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1  Using Arduino / Installation & Troubleshooting / Re: upload sketch through serial over tcp/ip (ser2net or socat) on: April 19, 2014, 12:15:23 am
I like the idea of using ser2net on the remote node the arduino is connected to, and socat or something else on another machine.,

If you are able to use teamviewer, that means you are being lazy and don't want to walk across the room, or down the hall where the arduino is.

The point this post was made to able simple,effective communications over a network using hardware that may not support something with  a screen.

teamviewer is a great tool for remote fixing someone's computer, and maybe some other things, but decompresses the real use of arduino as a remote uController.

I have been using an HP thin client with 800MHz VIA Processor, 128MB RAM with maybe 128MB Flash, if not 64 to run tinycoreOS with ser2net. That methods works fantastic. This young man showed me something I should have done, and that was just make another network port with USB speeds faster for the IDE uses to program the arduino.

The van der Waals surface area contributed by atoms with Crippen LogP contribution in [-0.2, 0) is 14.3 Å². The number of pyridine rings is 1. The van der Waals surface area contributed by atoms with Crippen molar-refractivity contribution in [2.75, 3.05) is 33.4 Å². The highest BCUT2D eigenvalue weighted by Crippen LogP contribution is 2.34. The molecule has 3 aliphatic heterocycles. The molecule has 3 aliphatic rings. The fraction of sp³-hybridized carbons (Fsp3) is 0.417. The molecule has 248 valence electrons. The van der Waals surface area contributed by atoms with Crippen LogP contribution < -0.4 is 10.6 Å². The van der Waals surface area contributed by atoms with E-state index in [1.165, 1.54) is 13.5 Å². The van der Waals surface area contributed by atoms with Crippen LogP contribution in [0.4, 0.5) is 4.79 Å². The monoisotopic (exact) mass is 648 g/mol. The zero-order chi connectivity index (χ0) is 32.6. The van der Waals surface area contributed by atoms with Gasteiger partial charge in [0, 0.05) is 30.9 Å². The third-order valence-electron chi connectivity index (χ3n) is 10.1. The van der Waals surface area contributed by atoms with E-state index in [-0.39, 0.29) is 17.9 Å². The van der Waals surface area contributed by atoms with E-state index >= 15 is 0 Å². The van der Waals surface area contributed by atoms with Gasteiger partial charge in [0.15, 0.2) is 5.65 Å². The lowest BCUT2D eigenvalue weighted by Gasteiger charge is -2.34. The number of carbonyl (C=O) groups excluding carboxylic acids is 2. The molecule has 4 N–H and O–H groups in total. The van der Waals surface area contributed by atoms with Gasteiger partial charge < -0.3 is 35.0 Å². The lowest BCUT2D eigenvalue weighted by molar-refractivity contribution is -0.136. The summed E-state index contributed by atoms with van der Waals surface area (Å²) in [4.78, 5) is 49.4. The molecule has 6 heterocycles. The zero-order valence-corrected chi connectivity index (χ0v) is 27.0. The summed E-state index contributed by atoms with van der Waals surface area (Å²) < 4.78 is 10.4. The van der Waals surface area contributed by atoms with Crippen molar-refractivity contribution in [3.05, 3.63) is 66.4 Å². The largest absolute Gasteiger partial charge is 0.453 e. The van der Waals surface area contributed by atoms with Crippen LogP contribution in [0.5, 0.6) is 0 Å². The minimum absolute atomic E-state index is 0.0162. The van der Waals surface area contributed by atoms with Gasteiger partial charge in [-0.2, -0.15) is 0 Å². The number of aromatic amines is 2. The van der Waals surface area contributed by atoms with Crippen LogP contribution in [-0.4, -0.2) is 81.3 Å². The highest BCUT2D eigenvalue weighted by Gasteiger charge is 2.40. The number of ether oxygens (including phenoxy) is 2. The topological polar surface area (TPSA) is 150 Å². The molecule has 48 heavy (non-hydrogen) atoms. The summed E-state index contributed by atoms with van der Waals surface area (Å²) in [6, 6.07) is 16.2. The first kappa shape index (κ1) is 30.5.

If I can get socat to work on my machines to avoid extra steps to program, then that would be great. If not, then I'll build alias cmd to do all that with on keyword. Then my arduino and network node will be dispatched in the coming days to start living the outdoor life. That will be one more project down.

excellent work my forward right thinking man! I am ecstatic about your work!
2  Using Arduino / General Electronics / Power Supplies on: February 13, 2013, 10:28:27 pm
I've taken note that some power supplies are better for use with Ardunio, than others.

What has been evident to me, is that if you are going to use a voltage converting power supply, just to power the arduino, you need to make sure the power supply can handle it.